Don’t Let Doubt Have It’s Way

Analyzing our fear

Jenny Calvert
The Dove


Photo by James Coleman on Unsplash

For I determined not to know anything among you except Jesus Christ and Him crucified. I was with you in weakness, in fear, and in much trembling. And my speech and my preaching were not with persuasive words of human wisdom, but in demonstration of the Spirit and of power, that your faith should not be in the wisdom of men but in the power of God. (1 Corinthians 2:2–5, NKJV)

When I was only five years old, I gave my heart to Jesus. Several years later, because I had a great fear of spending eternity in hell, I prayed to ask Jesus in my heart again. My real reason was doubt of my original decision. When I became a young adult, the church said things that planted another seed of doubt. Once again, I prayed that Jesus would come into my life and be my Lord and Master.

How often do I need to pray for Christ to be in my heart to get it right?

Therein lies the problem. It’s not what I do but what Christ does. My original decision was based on a childlike faith. The other commitments were formulated due to fear and doubt. The fear and doubt pushed Christ into the background and stifled the peace of His Spirit from flourishing.

So my question is this; “Would doubt, in and of itself, be able to separate me from God’s grace?” I imagine most of us have doubts in one way or another.

Ask yourself these questions:

  • Have I ever touched someone and healed them from their blindness?
  • Have I ever walked on water?
  • Have I ever moved a mountain?

These questions may cause us to wonder if our faith is even as big as a mustard seed. Could any tiny doubt or lack of faith be an eternal condemnation? Does God want us to live in constant fear?

I remember an elderly lady, a follower of Christ for many years, who displayed fear fueled by doubt. On a phone call one day, she said, “Jenny, I watch pastors on the television, and every time they pray the salvation prayer, I pray it. I prayed it many times, but I don’t know.”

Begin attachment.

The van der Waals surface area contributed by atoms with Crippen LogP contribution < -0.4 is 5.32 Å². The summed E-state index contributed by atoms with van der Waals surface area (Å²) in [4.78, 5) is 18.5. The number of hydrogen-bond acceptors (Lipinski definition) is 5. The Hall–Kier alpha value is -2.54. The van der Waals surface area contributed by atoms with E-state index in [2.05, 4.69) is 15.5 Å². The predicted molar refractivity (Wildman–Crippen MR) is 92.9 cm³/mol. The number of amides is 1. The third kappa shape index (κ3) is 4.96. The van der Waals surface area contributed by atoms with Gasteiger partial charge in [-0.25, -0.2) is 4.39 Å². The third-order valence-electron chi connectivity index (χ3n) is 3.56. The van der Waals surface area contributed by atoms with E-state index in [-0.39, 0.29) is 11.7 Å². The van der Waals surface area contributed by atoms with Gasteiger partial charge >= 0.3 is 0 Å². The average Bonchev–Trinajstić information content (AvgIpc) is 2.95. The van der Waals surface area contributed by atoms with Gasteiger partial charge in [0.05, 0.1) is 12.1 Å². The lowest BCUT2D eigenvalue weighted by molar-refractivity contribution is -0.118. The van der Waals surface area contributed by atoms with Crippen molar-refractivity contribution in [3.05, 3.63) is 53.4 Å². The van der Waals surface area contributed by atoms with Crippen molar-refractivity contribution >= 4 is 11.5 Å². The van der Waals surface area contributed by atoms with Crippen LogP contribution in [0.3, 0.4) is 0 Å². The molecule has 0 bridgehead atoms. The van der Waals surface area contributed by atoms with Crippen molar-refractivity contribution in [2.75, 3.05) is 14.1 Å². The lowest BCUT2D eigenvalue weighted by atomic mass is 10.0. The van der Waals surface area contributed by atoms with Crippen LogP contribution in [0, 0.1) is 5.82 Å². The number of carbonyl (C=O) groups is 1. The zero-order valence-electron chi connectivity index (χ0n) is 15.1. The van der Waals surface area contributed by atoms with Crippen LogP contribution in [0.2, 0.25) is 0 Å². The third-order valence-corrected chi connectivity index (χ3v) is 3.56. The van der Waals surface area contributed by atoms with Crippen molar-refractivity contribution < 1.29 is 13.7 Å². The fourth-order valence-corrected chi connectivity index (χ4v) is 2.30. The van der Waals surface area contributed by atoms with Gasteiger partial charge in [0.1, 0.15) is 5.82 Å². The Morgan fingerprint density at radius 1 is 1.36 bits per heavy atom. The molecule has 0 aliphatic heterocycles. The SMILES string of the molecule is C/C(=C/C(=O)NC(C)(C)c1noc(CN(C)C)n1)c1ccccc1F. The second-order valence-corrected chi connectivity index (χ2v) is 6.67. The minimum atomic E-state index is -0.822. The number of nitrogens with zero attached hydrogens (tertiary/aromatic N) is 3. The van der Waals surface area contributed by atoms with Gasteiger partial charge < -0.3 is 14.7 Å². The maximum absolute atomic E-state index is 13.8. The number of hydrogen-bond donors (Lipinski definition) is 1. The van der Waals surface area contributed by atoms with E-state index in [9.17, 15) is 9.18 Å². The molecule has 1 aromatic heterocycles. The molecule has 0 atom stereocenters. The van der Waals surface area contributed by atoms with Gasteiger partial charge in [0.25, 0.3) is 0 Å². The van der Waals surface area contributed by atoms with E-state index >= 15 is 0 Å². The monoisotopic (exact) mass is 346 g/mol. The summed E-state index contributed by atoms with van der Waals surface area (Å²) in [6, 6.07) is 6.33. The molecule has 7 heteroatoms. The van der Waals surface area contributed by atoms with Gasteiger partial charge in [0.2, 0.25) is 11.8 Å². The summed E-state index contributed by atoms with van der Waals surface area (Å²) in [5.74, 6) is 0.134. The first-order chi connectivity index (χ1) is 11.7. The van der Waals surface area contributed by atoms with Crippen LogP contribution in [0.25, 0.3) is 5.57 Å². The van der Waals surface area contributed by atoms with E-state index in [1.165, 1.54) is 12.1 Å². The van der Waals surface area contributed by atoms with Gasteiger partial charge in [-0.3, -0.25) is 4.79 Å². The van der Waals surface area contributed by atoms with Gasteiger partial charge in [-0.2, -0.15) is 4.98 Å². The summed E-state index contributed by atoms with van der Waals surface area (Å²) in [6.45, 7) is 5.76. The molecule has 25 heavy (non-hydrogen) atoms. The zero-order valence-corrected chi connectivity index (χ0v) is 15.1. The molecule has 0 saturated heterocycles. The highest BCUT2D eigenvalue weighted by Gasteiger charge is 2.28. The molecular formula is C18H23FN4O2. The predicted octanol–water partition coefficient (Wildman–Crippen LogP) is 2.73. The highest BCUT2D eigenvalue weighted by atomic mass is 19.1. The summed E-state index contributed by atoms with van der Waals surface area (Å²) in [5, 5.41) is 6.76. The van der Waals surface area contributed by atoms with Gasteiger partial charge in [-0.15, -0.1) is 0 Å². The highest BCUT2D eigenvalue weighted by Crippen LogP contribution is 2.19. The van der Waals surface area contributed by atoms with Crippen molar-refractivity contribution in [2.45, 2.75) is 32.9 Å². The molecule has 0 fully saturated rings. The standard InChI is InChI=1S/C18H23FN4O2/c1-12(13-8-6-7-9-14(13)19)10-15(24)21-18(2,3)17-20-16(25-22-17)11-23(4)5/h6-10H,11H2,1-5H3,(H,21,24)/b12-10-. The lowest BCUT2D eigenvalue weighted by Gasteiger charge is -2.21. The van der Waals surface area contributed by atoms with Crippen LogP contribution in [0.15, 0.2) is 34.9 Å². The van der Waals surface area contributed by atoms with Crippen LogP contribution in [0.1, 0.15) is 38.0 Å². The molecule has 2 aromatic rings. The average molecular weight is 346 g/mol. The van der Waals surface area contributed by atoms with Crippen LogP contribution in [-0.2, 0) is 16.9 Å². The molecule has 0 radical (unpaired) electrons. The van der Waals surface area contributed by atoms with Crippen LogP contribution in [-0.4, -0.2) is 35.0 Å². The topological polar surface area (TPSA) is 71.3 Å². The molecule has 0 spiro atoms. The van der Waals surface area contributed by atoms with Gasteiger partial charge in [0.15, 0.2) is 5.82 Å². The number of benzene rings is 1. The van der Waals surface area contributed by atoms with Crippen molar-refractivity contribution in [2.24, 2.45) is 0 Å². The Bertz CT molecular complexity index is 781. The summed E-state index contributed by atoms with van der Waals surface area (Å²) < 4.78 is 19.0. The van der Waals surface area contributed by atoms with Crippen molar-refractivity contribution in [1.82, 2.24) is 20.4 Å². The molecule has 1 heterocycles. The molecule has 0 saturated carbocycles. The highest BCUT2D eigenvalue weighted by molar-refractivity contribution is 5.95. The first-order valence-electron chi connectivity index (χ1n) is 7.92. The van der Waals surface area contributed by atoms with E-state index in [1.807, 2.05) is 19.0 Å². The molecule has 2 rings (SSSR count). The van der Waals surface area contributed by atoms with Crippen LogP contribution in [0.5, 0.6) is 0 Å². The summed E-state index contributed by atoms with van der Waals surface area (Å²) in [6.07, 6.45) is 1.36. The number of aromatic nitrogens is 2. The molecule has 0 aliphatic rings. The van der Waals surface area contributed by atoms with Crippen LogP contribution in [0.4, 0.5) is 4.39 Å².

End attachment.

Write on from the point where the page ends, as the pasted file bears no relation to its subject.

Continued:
My heart went out to her. I tried reassuring her that all was well.

None of us are perfect; if we strive for perfection to be worthy, our strife will be in vain. God never expected our perfection. He knows our frailty, which is why He came into this world. Jesus signed the contract with His blood.

Do religions cause demanding criteria, deemed Biblical, affecting a mentality of doubt? Do some churches, priests, pastors, and leaders add burdens to breed uncertainty?

As a Christian, I hate admitting the truth that keeping congregants in constant fear is like a brilliant commercial. It means numbers, money, and job security.

The bottom line is that our salvation is not dependent on us but is all attributed to Christ. True justification is by God’s wisdom, not human wisdom.

A perfect example is when Jesus was dying on the cross in agony and pain. Scoffers were taunting and hurling insults as they divided His clothing. What did Jesus do? He prayed:

Jesus said, “Father, forgive them, for they don’t know what they’re doing.” They drew lots as a way of dividing up his clothing. (Luke 23:34, CEB)

Did Jesus ask for forgiveness for those who were torturing and mocking Him? They did not seek forgiveness. They did not walk an aisle, say a prayer, tithe, feel remorse, learn a creed, get baptized, or go to the confessional.

Our path to God was through Jesus's sacrifice. It is a gift, not contingent on us or our actions. What repercussions did His sacrifice cause? Just how big is His grace and love?

Even our doubt will not separate us from the love of Christ.

He fills in for all our deficiencies. His grace covers everything the church says we need to do but don’t, the things we shouldn’t do but did, and the doubt that creeps in because we know we may have missed some mark.

If God’s gift is peace, how can we have even one moment of peace knowing someone will spend eternity in a place without redemption, hope, love, or help? The answer is simple: “We can’t.”

And if we do, we must ask ourselves, “Have we grown calloused?”

Jesus has shown us God, and He is not a God with a whip in His hand waiting to strike. He told us that His yoke is easy and light. God understands our shortcomings because He is good, gracious, and lovingly just. He is more powerful than doubt or fear, and we can find sweet peace in this.



Jenny Calvert
The Dove

The Lord is good to me and has helped me. I want to share what He can do for others as He has done for me and to see the light that is there inside them.